Grandmaster Ch'ang

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Great Grandmaster Chang Feng-Yen & Grandmaster Ch'ang Tung-Sheng

    Ancient Depiction of Shuai-Chiao The origins of Shuai-Chiao are as old as these of Chinese civilization itself. Since time immemorial, man has fought, and his most basic fighting instinct has always been to grapple. This is evidenced by ancient artwork from cultures around the world, depicting combat through some sort of grappling.

    Chin Dynasty (246 BC ~ 207 BC)

    Shuai-Chiao Artwork in Ancient Record The earliest recorded dynasty, the Chin (or Qin) Dynasty lasted from 246 BC to 207 BC. It was also the shortest Chinese Dynasty, lasting only during the reign of one monarch - the legendary Chin Shih-Huang Di. Chin Shih-Huang was known for his remarkable cruelty and ironhanded rule. He ordered the first burning of books, the construction of the Great Wall (which protected China's Northern borders from the invasion of barbarians), and the legalist school of Chinese philosophy.

    Chin Shih-Huang kept his military strong, and combat training was emphasized during his short reign.

    Yuan Dynasty (1277 ~ 1367)

    Shuai-Chiao Artwork in Ancient Record The Mongol hordes were the great Asian Conquerors of early history, leaving their mark on cultures from Eastern Europe to the Pacific Ocean. These great conquerors had a nomadic lifestyle that promoted combat skills for all males. Their tribal games revolved around the so-called 3 Masculine Sports: Horsemanship, archery, and wrestling.

    Mongolian Wrestling, also known as Boke, or Bokh in the Mongol tongue, is a rugged hand-to-hand sport, relying more on raw physical power than a wide variety of techniques. Historically, Mongolian Wrestling is reputed to have influenced Chinese wrestling with its power techniques. Shuai-Chiao Artwork in Ancient Record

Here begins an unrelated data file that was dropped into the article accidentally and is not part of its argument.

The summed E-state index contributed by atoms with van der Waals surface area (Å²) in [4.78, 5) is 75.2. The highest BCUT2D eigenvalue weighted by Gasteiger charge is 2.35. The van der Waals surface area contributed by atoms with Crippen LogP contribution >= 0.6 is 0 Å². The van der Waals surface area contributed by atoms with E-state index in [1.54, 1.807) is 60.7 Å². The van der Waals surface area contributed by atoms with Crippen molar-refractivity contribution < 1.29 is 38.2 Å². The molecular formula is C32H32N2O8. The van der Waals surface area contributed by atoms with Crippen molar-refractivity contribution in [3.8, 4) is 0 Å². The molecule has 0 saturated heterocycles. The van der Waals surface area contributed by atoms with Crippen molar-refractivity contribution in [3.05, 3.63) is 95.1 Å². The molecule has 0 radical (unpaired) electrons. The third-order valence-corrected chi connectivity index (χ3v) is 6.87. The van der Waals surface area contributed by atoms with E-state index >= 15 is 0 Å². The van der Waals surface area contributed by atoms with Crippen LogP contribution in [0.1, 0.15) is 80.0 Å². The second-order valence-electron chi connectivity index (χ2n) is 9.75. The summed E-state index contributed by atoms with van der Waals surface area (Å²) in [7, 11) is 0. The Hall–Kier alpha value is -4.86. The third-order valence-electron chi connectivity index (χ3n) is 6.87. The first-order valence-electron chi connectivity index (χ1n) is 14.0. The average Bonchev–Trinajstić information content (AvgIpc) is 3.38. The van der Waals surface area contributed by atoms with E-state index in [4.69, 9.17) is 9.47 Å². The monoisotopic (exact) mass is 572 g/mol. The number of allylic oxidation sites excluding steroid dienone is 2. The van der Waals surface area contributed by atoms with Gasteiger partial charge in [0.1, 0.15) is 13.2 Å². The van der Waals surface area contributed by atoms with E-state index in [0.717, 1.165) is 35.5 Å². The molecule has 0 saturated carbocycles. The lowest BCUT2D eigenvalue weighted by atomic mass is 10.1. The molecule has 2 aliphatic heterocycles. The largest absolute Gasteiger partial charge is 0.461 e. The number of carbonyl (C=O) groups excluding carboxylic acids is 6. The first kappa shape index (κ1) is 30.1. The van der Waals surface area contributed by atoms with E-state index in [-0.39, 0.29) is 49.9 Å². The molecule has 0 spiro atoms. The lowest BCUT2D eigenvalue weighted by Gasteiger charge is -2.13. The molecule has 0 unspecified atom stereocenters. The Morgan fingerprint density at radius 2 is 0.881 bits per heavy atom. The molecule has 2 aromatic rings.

The basic premise behind Bokh is to force an opponent to touch any part of their body other than the feet to the ground, placing them in a position of inferiority. This kind of training served the Mongol hordes well in their conquests, earning them a reputation as fierce soldiers on foot and on horseback. It was this type of military might that allowed Ganghis Khan to Conquer China at the end of the Sung Dynasty in 1127.

    Ming Dynasty (1277 ~ 1367)

    The Ming Dynasty was the re-establishment of Chinese Sovereignty, following the Mongol conquest. During this time, some of China's martial arts began to flourish abroad, and Shuai-Chiao also made its presence felt overseas.

    Shuai-Chiao Artwork - See the resemblance modern Sumo with this old Shuai-Chiao Artwork Chen Yuan-Ping is credited for bringing Shuai-Chiao to Japan. His intimate knowledge of Shuai-Chiao's joint locks, controls, takedowns, and throws formed the basis of what became Jiu-Jitsu, which later evolved into Judo and Aikido.

    Ching Dynasty (1644 ~ 1911)

    Shuai-Chiao Artwork in Ancient Record At the fall of the Ming Dynasty, China once again fell into the hands of outsiders- this time, the Manchus. Calling their dynasty the Ching (Qing) Dynasty, the Manchus were ultimately responsible for the partitioning of China by foreign powers at the turn of the 20th Century.

    Ching Dynasty Shuai-Chiao Camp Nonetheless, Shuai-Chiao still enjoyed an era of progress and development.

    In the modern era, there were two great masters who brought Shuai-Chiao's legacy into the forefront of Chinese combat arts.

    Click link to continue. Chang Feng-Yen & Ch'ang Tung-Sheng.